The researchers said they plan to implement the acoustic streaming system very soon and are continuing to look for ways to broaden the usage of technology to help honey bees – and ultimately humankind.
VISUALIZING THE WORLD’S POLLINATOR POPULATIONS
SAS is also launching a data visualization that maps out bees “counted” around the globe for the World Bee Count, an initiative co-founded by the Center for Analytics Research and Education (CARE) at Appalachian State University.
The goal: to engage citizens across the world to take pictures of bees as a first step toward understanding the reasons for their alarming decline, SAS says.
“The World Bee Count allows us to crowdsource bee data to both visualize our planet’s bee population and create one of the largest, most informative data sets about bees to date,” said Joseph Cazier, Professor and Executive Director at Appalachian State University’s CARE, in a statement.
In early May, the World Bee Count app was launched for users – both beekeepers and the general public, aka “citizen data scientists” – to add data points to the Global Pollinator Map. Within the app, beekeepers can enter the number of hives they have, and any user can submit pictures of pollinators from their camera roll or through the in-app camera. Through SAS Visual Analytics, SAS has created a visualization map to display the images users submit via the app — which, it says, could potentially provide insights about the conditions that lead to the healthiest bee populations.
In future stages of this project, SAS said, the robust data set created from the app could help groups like universities and research institutes better strategize ways to save these vital creatures.
USING MACHINE LEARNING TO MAXIMIZE BEES’ ACCESS TO FOOD
Representing the Nordic region, a team from Amesto NextBridge won the 2020 SAS EMEA Hackathon, which challenged participants to improve sustainability using SAS Viya. Their winning project used machine learning to maximize bees’ access to food, which would in turn benefit mankind’s food supply.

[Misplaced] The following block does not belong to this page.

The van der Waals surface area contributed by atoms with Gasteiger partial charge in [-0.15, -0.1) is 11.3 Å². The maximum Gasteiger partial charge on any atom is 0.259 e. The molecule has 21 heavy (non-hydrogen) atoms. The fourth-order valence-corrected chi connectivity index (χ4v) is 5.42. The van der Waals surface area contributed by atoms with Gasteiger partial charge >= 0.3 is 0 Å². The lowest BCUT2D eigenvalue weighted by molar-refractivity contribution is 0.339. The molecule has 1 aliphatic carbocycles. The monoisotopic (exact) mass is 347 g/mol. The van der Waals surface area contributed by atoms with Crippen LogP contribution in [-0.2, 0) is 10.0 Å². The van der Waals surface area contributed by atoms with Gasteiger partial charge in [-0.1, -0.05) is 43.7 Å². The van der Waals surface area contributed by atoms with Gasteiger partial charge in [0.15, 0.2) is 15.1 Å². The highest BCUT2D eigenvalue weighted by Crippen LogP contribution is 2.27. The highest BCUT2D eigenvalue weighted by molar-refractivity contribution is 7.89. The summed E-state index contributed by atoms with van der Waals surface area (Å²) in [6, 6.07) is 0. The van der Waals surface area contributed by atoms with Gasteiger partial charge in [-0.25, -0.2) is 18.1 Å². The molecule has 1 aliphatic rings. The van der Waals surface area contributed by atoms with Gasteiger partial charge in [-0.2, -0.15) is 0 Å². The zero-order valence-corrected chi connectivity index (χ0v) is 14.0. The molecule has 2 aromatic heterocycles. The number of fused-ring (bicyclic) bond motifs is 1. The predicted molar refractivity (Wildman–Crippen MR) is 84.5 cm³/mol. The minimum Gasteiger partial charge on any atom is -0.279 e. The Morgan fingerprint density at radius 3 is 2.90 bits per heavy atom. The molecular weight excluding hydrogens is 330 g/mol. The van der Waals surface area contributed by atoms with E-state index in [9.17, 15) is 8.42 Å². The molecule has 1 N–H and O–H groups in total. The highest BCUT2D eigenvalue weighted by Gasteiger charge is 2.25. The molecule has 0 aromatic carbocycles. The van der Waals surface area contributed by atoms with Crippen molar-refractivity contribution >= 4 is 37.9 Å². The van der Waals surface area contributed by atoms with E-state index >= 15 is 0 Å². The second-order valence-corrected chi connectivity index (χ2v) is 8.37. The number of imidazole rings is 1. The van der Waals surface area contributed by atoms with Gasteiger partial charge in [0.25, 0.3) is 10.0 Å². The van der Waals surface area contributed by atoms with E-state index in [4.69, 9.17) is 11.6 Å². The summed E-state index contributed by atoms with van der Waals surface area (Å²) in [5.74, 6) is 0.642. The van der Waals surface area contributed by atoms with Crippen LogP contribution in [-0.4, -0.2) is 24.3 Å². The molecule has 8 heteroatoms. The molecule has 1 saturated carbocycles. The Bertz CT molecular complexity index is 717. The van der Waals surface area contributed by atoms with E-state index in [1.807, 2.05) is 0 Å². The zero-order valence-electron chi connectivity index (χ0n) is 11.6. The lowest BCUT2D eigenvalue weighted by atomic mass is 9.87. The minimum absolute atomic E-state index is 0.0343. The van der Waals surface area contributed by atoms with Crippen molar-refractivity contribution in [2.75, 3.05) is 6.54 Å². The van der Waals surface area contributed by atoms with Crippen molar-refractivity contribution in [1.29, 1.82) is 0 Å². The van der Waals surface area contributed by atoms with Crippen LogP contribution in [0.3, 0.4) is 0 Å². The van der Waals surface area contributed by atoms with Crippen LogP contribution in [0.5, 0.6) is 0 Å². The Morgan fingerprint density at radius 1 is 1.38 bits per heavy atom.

In partnership with Beefutures, the team developed a system capable of automatically detecting, decoding and mapping bee “waggle” dances using Beefutures’ observation hives and SAS Viya.
“Observing all of these dances manually is virtually impossible, but by using video footage from inside the hives and training machine learning algorithms to decode the dance, we will be able to better understand where bees are finding food,” said Kjetil Kalager, lead of the Amesto NextBridge and Beefutures team. “We implemented this information, along with hive coordinates, sun angle, time of day and agriculture around the hives into an interactive map in SAS Viya and then beekeepers can easily decode this hive information and relocate to better suited environments if necessary.”
SAS said this systematic real-time monitoring of waggle dances allows bees to act as sensors for their ecosystems. It may also uncover other information bees communicate through dance that could help us save and protect their population.
Original Article Source: WRAL TechWire